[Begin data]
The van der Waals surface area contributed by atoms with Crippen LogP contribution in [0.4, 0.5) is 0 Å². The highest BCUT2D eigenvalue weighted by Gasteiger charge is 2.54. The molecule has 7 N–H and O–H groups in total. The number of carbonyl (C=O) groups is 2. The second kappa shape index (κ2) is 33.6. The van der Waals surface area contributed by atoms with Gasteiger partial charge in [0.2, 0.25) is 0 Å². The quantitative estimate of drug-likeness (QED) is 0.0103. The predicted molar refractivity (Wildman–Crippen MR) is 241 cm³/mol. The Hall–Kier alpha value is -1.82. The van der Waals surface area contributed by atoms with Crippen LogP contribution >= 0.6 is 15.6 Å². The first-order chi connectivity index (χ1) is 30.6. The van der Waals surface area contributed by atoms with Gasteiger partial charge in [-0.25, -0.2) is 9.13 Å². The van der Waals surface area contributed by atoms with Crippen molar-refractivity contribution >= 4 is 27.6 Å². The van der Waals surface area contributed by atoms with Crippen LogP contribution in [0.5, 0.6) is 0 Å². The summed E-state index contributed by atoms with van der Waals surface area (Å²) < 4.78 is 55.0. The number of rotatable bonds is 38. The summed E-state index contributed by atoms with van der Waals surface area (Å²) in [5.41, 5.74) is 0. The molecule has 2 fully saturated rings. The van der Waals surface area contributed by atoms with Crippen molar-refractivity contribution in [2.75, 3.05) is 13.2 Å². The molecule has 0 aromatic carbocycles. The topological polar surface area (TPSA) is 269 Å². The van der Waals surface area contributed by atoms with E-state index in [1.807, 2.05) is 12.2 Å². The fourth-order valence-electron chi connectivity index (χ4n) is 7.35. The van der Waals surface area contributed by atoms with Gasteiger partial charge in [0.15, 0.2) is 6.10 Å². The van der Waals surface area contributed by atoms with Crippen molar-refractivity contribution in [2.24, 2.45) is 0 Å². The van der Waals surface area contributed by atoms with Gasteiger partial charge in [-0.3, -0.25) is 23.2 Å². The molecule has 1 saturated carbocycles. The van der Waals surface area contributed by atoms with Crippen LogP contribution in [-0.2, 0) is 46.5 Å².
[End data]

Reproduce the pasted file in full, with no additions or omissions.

The van der Waals surface area contributed by atoms with Crippen LogP contribution in [0.4, 0.5) is 0 Å². The highest BCUT2D eigenvalue weighted by Gasteiger charge is 2.54. The molecule has 7 N–H and O–H groups in total. The number of carbonyl (C=O) groups is 2. The second kappa shape index (κ2) is 33.6. The van der Waals surface area contributed by atoms with Gasteiger partial charge in [0.2, 0.25) is 0 Å². The quantitative estimate of drug-likeness (QED) is 0.0103. The predicted molar refractivity (Wildman–Crippen MR) is 241 cm³/mol. The Hall–Kier alpha value is -1.82. The van der Waals surface area contributed by atoms with Crippen LogP contribution >= 0.6 is 15.6 Å². The first-order chi connectivity index (χ1) is 30.6. The van der Waals surface area contributed by atoms with Gasteiger partial charge in [-0.25, -0.2) is 9.13 Å². The van der Waals surface area contributed by atoms with Crippen molar-refractivity contribution >= 4 is 27.6 Å². The van der Waals surface area contributed by atoms with Crippen LogP contribution in [0.5, 0.6) is 0 Å². The summed E-state index contributed by atoms with van der Waals surface area (Å²) < 4.78 is 55.0. The number of rotatable bonds is 38. The summed E-state index contributed by atoms with van der Waals surface area (Å²) in [5.41, 5.74) is 0. The molecule has 2 fully saturated rings. The van der Waals surface area contributed by atoms with Crippen molar-refractivity contribution in [2.75, 3.05) is 13.2 Å². The molecule has 0 aromatic carbocycles. The topological polar surface area (TPSA) is 269 Å². The van der Waals surface area contributed by atoms with E-state index in [1.807, 2.05) is 12.2 Å². The fourth-order valence-electron chi connectivity index (χ4n) is 7.35. The van der Waals surface area contributed by atoms with Gasteiger partial charge in [0.15, 0.2) is 6.10 Å². The van der Waals surface area contributed by atoms with Crippen molar-refractivity contribution in [2.24, 2.45) is 0 Å². The van der Waals surface area contributed by atoms with Gasteiger partial charge in [-0.3, -0.25) is 23.2 Å². The molecule has 1 saturated carbocycles. The van der Waals surface area contributed by atoms with Crippen LogP contribution in [-0.2, 0) is 46.5 Å².